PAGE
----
Several prominent film actors were in perpetual migration across national borders to make co-productions of all sorts: Burt Lancaster and Charles Bronson of the United States; Dirk Bogarde and Terence Stamp of Great Britain; Anita Ekberg and Britt Ekland of Sweden; Klaus Kinski and Elke Sommer of Germany; Oskar Werner and Romy Schneider of Austria; Gina Lollobrigida and Claudia Cardinale of Italy; and Catherine Deneuve, Alain Delon, and Gérard Depardieu of France. Their personal filmographies are one register of the degree to which co-productions became so important to international filmmaking in the postwar era. Another, more direct, register is the national filmographies of the nations that established co-production treaties in this period, though these are contradictory and often difficult to decipher. Of the major film-producing European nations—Great Britain, France, Italy, Spain, and West Germany—all but Great Britain engaged consistently in treaty co-productions after 1950, and all made more co-productions in given years in the mid-1960s than wholly national productions. France's co-productions between 1960 and 1972 exceeded completely French films by as a much as one-third.

As for Great Britain, its high production figures obscure the degree to which US investment underwrote the nation's cinematic output in the 1960s, making it difficult to define any part of the film industry as British rather than Anglo-American. One of the key films of the era, Blow-Up (Michelangelo Antonioni, 1966), was produced by Metro-Goldwyn-Mayer, the first of a three-picture deal the famed Italian director made with the Hollywood studio. Blow-Up is considered by film scholar Peter Lev to be an example of the many "Euro-American art films" made from the early 1960s on that combine American and European approaches to filmmaking in terms of film form, budgeting, finance, and language. Such hybrid films evidence the balancing act engaged by the international film industries in a postwar market characterized by increased competition and innovation. International co-productions thus represent in this period, as they had in the interwar era and continue to do so today, a series of complex actions and reactions to Hollywood's global ambitions.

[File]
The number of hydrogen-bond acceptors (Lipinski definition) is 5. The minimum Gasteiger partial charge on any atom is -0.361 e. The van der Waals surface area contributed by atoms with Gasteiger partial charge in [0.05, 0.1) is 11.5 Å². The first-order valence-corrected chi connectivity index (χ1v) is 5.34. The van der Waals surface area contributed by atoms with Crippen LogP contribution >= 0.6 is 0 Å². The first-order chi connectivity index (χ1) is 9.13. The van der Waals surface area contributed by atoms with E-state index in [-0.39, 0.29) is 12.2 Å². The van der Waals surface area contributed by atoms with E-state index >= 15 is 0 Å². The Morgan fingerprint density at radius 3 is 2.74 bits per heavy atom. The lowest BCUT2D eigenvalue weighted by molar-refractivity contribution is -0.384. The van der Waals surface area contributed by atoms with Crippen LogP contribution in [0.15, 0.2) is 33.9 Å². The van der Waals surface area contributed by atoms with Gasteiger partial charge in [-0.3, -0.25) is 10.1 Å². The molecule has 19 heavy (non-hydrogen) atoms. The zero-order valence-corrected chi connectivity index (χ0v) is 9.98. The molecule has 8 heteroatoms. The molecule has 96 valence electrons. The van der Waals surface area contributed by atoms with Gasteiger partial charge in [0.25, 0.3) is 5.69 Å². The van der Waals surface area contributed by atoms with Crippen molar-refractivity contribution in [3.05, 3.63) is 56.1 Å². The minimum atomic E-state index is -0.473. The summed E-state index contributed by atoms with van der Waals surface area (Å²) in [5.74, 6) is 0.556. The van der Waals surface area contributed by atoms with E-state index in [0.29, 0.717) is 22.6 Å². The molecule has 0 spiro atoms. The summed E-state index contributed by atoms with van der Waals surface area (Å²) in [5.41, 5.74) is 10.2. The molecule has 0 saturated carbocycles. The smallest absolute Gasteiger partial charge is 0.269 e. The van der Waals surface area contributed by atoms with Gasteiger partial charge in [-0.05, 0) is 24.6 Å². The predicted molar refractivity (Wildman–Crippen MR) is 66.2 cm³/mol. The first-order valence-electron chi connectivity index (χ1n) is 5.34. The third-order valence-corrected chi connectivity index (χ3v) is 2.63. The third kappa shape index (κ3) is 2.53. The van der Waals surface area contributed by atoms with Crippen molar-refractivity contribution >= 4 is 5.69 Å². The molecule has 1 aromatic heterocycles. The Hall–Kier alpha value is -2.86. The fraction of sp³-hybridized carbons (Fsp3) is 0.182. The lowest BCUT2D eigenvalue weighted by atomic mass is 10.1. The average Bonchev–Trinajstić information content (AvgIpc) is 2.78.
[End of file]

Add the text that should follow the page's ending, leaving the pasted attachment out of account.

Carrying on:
The basic strategies for co-productions have changed little in more recent decades; what has changed are the increasingly complicated subsidy and funding structures initiated and drawn upon and the scale of international players now engaged in the business. A decline in treaty co-productions in the 1970s was due not to deliberate strategy but to the intrusion of television onto the scene. In the 1980s television became an important financier of co-productions, both nationally and internationally. Since then, several broadcasters have consistently been involved in co-financing short and feature films, especially Channel 4, the BBC, and FilmFour in Britain; RAI in Italy; Antenne 2 and Canal Plus in France; ADR and ZDF in Germany; and the combined PBS stations in the United States. Co-production with cable television companies is on the increase in the United States, where HBO is an especially important partner. Among European broadcasters, the Franco-German cultural channel ARTE has co-produced since 1990 more than two hundred films, many of which have involved the participation of several countries. (Dancer in the Dark [Lars von Trier, 2000] currently holds the record of eleven nations.)